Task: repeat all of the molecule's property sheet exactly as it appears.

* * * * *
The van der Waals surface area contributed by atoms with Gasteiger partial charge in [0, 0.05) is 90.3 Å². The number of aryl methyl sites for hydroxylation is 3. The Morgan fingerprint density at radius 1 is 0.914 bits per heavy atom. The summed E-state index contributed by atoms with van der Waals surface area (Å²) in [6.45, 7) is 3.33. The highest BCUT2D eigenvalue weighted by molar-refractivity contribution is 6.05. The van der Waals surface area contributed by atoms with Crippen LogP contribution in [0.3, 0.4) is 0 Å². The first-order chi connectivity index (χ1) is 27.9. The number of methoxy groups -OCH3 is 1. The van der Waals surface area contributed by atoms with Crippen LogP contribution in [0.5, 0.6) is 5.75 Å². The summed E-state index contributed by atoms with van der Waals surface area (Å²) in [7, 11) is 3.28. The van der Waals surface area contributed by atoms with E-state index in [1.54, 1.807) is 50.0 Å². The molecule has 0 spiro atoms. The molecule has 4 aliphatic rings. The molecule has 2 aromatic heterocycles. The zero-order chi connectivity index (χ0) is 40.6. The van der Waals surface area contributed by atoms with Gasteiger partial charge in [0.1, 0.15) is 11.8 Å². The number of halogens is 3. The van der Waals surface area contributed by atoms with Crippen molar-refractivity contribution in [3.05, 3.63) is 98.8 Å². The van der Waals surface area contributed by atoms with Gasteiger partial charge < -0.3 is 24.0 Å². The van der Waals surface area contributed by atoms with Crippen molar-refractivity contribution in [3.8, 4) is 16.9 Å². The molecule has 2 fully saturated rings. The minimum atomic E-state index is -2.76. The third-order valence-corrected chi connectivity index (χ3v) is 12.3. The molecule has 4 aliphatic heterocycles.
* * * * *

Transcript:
The van der Waals surface area contributed by atoms with Gasteiger partial charge in [0, 0.05) is 90.3 Å². The number of aryl methyl sites for hydroxylation is 3. The Morgan fingerprint density at radius 1 is 0.914 bits per heavy atom. The summed E-state index contributed by atoms with van der Waals surface area (Å²) in [6.45, 7) is 3.33. The highest BCUT2D eigenvalue weighted by molar-refractivity contribution is 6.05. The van der Waals surface area contributed by atoms with Crippen LogP contribution in [0.3, 0.4) is 0 Å². The first-order chi connectivity index (χ1) is 27.9. The number of methoxy groups -OCH3 is 1. The van der Waals surface area contributed by atoms with Crippen LogP contribution in [0.5, 0.6) is 5.75 Å². The summed E-state index contributed by atoms with van der Waals surface area (Å²) in [7, 11) is 3.28. The van der Waals surface area contributed by atoms with E-state index in [1.54, 1.807) is 50.0 Å². The molecule has 0 spiro atoms. The molecule has 4 aliphatic rings. The molecule has 2 aromatic heterocycles. The zero-order chi connectivity index (χ0) is 40.6. The van der Waals surface area contributed by atoms with Gasteiger partial charge in [0.1, 0.15) is 11.8 Å². The number of halogens is 3. The van der Waals surface area contributed by atoms with Crippen molar-refractivity contribution in [3.05, 3.63) is 98.8 Å². The van der Waals surface area contributed by atoms with Gasteiger partial charge < -0.3 is 24.0 Å². The van der Waals surface area contributed by atoms with Crippen molar-refractivity contribution in [3.8, 4) is 16.9 Å². The molecule has 2 fully saturated rings. The minimum atomic E-state index is -2.76. The third-order valence-corrected chi connectivity index (χ3v) is 12.3. The molecule has 4 aliphatic heterocycles.